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United States v. Murillo

United States Court of Appeals, Fourth Circuit

June 14, 2016

UNITED STATES OF AMERICA, Plaintiff-Appellee,
v.
EDGAR JAVIER BELLO MURILLO, a/k/a Payaso, Defendant-Appellant.

          Argued: January 28, 2016

         Appeal from the United States District Court for the Eastern District of Virginia, at Alexandria. Gerald Bruce Lee, District Judge. (1:13-cr-00310-GBL-3)

         ARGUED:

          John Cady Kiyonaga, LAW OFFICE OF JOHN C. KIYONAGA, Alexandria, Virginia, for Appellant.

          Ross Brandon Goldman, UNITED STATES DEPARTMENT OF JUSTICE, Washington, D.C., for Appellee.

         ON BRIEF:

          Stacey K. Luck, Human Rights & Special Prosecutions Section, Leslie R. Caldwell, Assistant Attorney General, Sung-Hee Suh, Deputy Assistant Attorney General, Criminal Division, Appellate Section, UNITED STATES DEPARTMENT OF JUSTICE, Washington, D.C.; Dana J. Boente, United States Attorney, Richard Cooke, Assistant United States Attorney, OFFICE OF THE UNITED STATES ATTORNEY, Alexandria, Virginia, for Appellee.

          Before NIEMEYER, KING, and DUNCAN, Circuit Judges.

          KING, Circuit Judge:

         Defendant Edgar Javier Bello Murillo appeals his convictions in the Eastern District of Virginia arising from the murder in South America of Special Agent James Terry Watson of the Drug Enforcement Administration (the "DEA"). At the time of his death, Agent Watson - as an Assistant Attaché for the United States Mission in Colombia - was an internationally protected person (an "IPP"). Bello, a citizen of Colombia, has not contested his involvement in crimes against Watson. Indeed, Bello pleaded guilty to offenses of kidnapping conspiracy and murder of an IPP. He reserved the right to pursue this appeal, however, on the ground that his prosecution in this country for offenses committed in Colombia contravened the Fifth Amendment's Due Process Clause. As explained below, we affirm Bello's convictions.

         I.

         A.

         Agent Watson began serving the DEA in the year 2000, having previously worked as a Sheriff's Deputy in Louisiana and as a Deputy United States Marshal in Mississippi.[1] In July 2010, the DEA assigned Watson to its field office in Cartagena, Colombia. That same month, Watson was accredited by the United States and Colombia as an Assistant Attaché for the United States Mission in Colombia. By virtue of his diplomatic status, Watson became an IPP and was thereby protected by the Convention on the Prevention and Punishment of Crimes Against Internationally Protected Persons, Including Diplomatic Agents (the "IPP Convention, " or the "Convention"), opened for signature Dec. 14, 1973, 28 U.S.T. 1975, 1035 U.N.T.S. 167.[2]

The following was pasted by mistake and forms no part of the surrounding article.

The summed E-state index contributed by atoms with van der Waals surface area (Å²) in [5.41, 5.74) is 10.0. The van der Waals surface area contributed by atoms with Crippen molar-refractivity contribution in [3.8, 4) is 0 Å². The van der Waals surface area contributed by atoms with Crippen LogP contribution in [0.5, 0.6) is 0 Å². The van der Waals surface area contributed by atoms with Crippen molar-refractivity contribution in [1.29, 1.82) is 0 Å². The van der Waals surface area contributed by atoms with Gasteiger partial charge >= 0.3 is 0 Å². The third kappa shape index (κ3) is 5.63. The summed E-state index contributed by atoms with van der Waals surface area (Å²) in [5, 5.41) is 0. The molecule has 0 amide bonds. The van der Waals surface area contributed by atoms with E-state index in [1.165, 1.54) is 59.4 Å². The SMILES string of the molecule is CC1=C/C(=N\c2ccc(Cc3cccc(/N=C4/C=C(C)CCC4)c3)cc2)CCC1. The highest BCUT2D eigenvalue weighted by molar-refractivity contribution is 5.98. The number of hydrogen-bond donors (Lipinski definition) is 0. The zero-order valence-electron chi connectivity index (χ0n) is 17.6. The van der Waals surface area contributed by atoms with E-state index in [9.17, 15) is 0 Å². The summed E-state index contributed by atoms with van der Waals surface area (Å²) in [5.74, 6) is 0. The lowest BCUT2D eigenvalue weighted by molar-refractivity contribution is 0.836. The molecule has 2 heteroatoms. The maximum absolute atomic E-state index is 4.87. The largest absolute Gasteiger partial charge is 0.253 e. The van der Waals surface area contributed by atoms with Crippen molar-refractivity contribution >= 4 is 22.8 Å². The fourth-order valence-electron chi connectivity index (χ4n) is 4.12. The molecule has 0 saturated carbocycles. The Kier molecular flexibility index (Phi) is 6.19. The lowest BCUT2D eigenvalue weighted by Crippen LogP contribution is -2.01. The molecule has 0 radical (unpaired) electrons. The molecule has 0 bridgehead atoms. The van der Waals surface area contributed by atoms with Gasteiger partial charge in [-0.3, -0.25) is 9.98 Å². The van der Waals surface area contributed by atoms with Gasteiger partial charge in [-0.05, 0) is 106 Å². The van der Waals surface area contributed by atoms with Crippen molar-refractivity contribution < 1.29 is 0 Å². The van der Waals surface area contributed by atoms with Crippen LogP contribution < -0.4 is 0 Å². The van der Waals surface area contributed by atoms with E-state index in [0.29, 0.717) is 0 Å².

Bello drove a taxicab in Bogotá, Colombia, where he conspired with other taxi drivers to mug and rob wealthy passengers through "paseo millionario" ("millionaire's ride") armed robberies. The conspirators would execute their robbery schemes through a series of choreographed maneuvers. First, one taxi driver would pick up an affluent-looking customer and then signal to the others. Next, another taxicab containing additional conspirators would pull in behind the first. Armed with weapons such as tasers and knives, the conspirators from the second taxicab would enter the first and rob its passenger. The assailants would demand from the victim his cash, valuables, credit cards, and personal-identification numbers for bank accounts. Typically, another conspirator - in yet a third taxicab - would support the robbery efforts by blocking traffic, acting as a lookout, or using the victim's bank cards to withdraw cash.

         On or about June 20, 2013, a taxicab operated by one of Bello's coconspirators picked up Agent Watson in Bogotá. Carrying a knife, Bello rode in a second taxicab with his codefendant Edwin Gerardo Figueroa Sepulveda. After travelling a short distance with Agent Watson, the driver of the first taxicab pretended that his vehicle was experiencing mechanical problems and stopped, allowing the second taxicab to pull in behind. Bello and Figueroa Sepulveda then exited the second taxicab and entered the first to rob Watson. Inside, Figueroa Sepulveda tased Watson, and Bello stabbed the American diplomat at least four times. Watson ultimately escaped from his assailants, but he later died from the stab wounds. Within a few days, Bello was arrested in Colombia.

         B.

         1.

         On July 18, 2013, the federal grand jury in Alexandria, Virginia, returned an indictment against six defendants, including Bello and lead defendant Figueroa Sepulveda, for their involvement in Agent Watson's murder. In pertinent part, the indictment charged Bello with four offenses: murder of an IPP, in contravention of 18 U.S.C. § 1116(a) ("Count 1"); murder of an officer and employee of the United States, in violation of 18 U.S.C. § 1114 ("Count 2"); conspiracy to kidnap an IPP, in contravention of 18 U.S.C. § 1201(c) ("Count 3"); and kidnapping an IPP, in violation of 18 ...


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